Fatal Manhattan Construction Accident Results in OSHA Citations

OSHA cited and fined DCM Erectors of New York City for allegedly exposing employees to fatal safety hazards at a Manhattan construction site.

According to OSHA, DCM Erectors committed alleged serious and repeat violations of the Occupational Safety and Health Act and issued fines of $60,000. OSHA investigated the employer after an incident on Dec. 6, 2002, in which a company employee was killed in a fall at a construction site at 731 Lexington Ave.

The most significant citation is an alleged repeat violation that directly relates to the accident, in which an employee fell through an unprotected floor opening and plunged to his death on a steel deck 35 feet below. The citation includes a proposed penalty of $50,000 and charges the employer with failing to provide proper fall protection for employees working next to an unguarded floor opening. DCM Erectors was cited for a similar violation at the same site less than two months earlier.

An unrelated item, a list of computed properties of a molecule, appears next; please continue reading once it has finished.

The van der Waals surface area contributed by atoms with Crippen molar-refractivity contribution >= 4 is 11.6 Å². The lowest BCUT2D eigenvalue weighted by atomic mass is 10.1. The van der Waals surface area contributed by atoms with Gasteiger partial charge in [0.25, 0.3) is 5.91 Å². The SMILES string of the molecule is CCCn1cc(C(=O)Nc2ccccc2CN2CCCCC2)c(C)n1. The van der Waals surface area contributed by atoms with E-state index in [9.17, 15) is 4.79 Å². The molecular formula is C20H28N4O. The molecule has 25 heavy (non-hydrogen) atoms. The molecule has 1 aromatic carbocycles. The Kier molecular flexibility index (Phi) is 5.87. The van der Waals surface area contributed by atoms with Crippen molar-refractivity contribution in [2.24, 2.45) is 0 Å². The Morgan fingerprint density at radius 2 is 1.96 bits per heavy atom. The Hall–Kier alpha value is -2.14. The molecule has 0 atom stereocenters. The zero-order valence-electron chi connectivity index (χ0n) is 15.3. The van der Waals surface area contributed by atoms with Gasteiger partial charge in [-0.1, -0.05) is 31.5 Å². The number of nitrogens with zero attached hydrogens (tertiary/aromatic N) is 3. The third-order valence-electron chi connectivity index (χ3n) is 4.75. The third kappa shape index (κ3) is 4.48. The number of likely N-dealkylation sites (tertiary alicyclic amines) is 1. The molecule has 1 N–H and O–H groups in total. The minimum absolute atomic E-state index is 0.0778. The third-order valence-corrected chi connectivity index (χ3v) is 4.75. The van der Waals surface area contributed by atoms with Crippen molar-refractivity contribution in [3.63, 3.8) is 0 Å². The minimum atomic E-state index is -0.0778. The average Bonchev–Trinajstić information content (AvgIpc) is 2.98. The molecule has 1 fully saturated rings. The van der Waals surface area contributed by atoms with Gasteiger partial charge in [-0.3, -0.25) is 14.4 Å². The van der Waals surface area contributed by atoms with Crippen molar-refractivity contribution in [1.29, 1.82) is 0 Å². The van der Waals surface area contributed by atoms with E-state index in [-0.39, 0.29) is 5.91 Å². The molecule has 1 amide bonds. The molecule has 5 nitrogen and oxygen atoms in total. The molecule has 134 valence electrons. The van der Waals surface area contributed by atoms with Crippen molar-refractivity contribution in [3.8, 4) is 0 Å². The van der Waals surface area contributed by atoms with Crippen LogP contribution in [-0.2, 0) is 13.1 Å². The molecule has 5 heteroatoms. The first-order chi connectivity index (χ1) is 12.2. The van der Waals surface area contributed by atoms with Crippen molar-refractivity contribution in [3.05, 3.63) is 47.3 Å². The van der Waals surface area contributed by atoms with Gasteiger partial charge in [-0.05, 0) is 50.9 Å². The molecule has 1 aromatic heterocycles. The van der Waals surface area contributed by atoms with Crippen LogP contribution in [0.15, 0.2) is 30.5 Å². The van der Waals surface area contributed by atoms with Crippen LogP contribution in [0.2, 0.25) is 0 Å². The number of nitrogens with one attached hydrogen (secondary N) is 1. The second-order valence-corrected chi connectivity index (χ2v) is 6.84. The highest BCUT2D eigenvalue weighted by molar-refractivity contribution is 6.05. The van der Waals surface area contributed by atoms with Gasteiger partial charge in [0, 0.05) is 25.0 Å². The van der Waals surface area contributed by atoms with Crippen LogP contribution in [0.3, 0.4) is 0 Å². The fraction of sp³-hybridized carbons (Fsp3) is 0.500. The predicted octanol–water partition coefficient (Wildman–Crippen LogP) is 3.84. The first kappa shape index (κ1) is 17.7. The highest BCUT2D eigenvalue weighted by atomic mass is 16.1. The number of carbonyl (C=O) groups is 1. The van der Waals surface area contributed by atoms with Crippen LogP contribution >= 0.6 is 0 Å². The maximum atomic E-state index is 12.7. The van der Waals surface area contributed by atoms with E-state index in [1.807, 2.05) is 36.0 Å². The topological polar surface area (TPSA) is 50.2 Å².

"This employer was cited previously for a similar violation on this same project, yet continued to expose employees to the same hazards knowing full well the potential for a serious accident," said Richard Mendelson, OSHA's area director in Manhattan. "This outrageous flaunting of the law had very tragic consequences."

OSHA is also citing DCM Erectors for two alleged serious violations, each carrying a proposed penalty of $5,000, for failing to train employees exposed to fall hazards in how to recognize and minimize those hazards and for failing to require employees to use eye protection in hazardous situations.

A serious citation is issued when death or serious physical harm could result from a hazard about which the employer knew, or should have known. A repeat violation occurs when a company has been cited for similar violations within the past three years and the citation has become a final order.

DCM Erectors has 15 business days from receipt of their citations and proposed penalties to elect to comply with them, to request and participate in an informal conference with the OSHA area director, or to contest them before the independent Occupational Safety and Health Review Commission.

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